Zona people say that it does not make reggaeton, but a mixture of Cuban music

Zone People’s leader, Alexander Delgado, affirmed today that the musical group he founded 16 years ago does not make reggaeton, but a mixture of Cuban music that makes them sound different.

“We really do not do reggaeton, we just mix all the influence of our Cuban music and this gives us an identity that makes it sound a bit different from the others,” he said when presenting in Mexico City his new song with Mexican interpreter Carlos Rivera , “If you do not return”.

The interpreter defended that the industry does not identify the music of Gente de Zona with a single genre, due to this mixture of rhythms (chachachá, son and timba, among others) and Cuban culture, which has allowed them to collaborate with all kinds of artists On their next album, including Jennifer Lopez.

Randy Malcom, also a member of Gente de Zona, celebrated that the group, famous for songs like “La Gozadera” and “Traidora”, “has managed to enter every heart of every generation.”

“We take great care of the lyrics”, since “they listen to many children, people of all age … You can say many things knowing how to say well, without offending, without a bad word, and make music,” he said.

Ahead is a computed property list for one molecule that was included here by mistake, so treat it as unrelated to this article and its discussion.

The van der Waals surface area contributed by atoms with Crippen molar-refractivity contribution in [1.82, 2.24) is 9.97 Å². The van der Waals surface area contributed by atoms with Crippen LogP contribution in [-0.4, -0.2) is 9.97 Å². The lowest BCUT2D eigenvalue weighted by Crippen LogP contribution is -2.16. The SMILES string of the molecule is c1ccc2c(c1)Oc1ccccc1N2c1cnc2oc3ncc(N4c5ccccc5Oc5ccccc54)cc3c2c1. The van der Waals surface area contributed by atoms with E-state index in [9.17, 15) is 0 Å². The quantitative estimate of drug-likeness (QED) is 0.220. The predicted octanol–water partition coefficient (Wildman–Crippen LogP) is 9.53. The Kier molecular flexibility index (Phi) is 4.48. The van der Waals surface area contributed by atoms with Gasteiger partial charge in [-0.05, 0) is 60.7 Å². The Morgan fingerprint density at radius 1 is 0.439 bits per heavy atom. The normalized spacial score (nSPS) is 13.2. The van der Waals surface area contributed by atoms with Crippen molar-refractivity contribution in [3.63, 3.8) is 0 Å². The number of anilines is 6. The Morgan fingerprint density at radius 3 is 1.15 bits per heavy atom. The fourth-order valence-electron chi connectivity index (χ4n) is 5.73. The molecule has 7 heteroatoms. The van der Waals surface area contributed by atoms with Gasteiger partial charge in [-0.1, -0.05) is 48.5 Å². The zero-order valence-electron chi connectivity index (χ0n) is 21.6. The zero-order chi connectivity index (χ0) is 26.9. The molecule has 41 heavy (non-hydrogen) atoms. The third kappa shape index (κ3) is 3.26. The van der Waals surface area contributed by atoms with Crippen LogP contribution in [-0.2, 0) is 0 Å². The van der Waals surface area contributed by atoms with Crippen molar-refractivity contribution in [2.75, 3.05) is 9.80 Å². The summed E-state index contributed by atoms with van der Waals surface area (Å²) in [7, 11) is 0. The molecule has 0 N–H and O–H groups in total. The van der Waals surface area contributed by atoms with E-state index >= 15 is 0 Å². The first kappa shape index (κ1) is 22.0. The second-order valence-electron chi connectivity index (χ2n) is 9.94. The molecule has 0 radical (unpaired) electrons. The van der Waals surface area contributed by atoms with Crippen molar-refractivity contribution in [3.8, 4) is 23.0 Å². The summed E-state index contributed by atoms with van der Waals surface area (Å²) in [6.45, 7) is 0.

Malcom stressed that it is not a problem of a musical genre and recalled that when the sauce entered the eighties in New York “it was not the best view.”

In that sense, he pointed out that when a singer or musical group begins to “embrace masses” he gradually gives up that aggressive language. “You have to be careful just in what you say, it’s not a musical genre problem,” he said.

For his part, Delgado stressed that both reggaeton and Cuban music were born “in the street and most of their language is strong,” but said that “reggaeton of the beginning was not the same” as now.

“I think everything depends on the artist, whatever you want to say. In recent times there have been several contradictions with artists who narrate a speech in their song and then become a bit aggressive when it comes to putting together their texts,” he said.

He asserted that one of the reasons why the aggressiveness in the lyrics has been lowered is the public, since the singers of urban genre have followers of several generations, from children to old people. “I think it all depends on the attitude,” he concluded.

On the song “Four Babys”, Colombian singer Maluma, who criticized social networks for sexually explicit and sexist content, Delgado said “every artist is free to do what he wants.”

“I respect him, but it’s not something I would do, it’s not what I’m defending,” he added about Maluma and other urban genre singers with more aggressive lyrics.

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